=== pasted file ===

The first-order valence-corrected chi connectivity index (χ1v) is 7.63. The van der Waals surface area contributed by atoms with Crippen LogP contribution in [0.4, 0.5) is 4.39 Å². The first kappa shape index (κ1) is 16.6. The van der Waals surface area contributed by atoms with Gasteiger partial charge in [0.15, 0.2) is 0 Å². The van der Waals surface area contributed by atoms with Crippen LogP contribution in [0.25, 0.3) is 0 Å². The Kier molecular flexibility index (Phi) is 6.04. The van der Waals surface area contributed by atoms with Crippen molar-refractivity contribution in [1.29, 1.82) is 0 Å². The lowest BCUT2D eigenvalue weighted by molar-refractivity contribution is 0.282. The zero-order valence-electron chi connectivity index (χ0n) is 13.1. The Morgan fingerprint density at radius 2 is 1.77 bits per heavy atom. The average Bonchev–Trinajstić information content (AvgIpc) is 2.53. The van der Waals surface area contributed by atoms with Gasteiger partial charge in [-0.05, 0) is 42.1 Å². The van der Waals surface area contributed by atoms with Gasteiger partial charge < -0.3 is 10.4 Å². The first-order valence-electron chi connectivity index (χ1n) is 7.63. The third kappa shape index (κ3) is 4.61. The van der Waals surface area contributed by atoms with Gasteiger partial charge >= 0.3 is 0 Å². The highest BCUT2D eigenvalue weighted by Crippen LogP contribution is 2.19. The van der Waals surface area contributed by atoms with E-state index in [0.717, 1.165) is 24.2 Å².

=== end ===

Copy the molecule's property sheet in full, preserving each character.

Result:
The first-order valence-corrected chi connectivity index (χ1v) is 7.63. The van der Waals surface area contributed by atoms with Crippen LogP contribution in [0.4, 0.5) is 4.39 Å². The first kappa shape index (κ1) is 16.6. The van der Waals surface area contributed by atoms with Gasteiger partial charge in [0.15, 0.2) is 0 Å². The van der Waals surface area contributed by atoms with Crippen LogP contribution in [0.25, 0.3) is 0 Å². The Kier molecular flexibility index (Phi) is 6.04. The van der Waals surface area contributed by atoms with Crippen molar-refractivity contribution in [1.29, 1.82) is 0 Å². The lowest BCUT2D eigenvalue weighted by molar-refractivity contribution is 0.282. The zero-order valence-electron chi connectivity index (χ0n) is 13.1. The Morgan fingerprint density at radius 2 is 1.77 bits per heavy atom. The average Bonchev–Trinajstić information content (AvgIpc) is 2.53. The van der Waals surface area contributed by atoms with Gasteiger partial charge in [-0.05, 0) is 42.1 Å². The van der Waals surface area contributed by atoms with Gasteiger partial charge < -0.3 is 10.4 Å². The first-order valence-electron chi connectivity index (χ1n) is 7.63. The third kappa shape index (κ3) is 4.61. The van der Waals surface area contributed by atoms with Gasteiger partial charge >= 0.3 is 0 Å². The highest BCUT2D eigenvalue weighted by Crippen LogP contribution is 2.19. The van der Waals surface area contributed by atoms with E-state index in [0.717, 1.165) is 24.2 Å².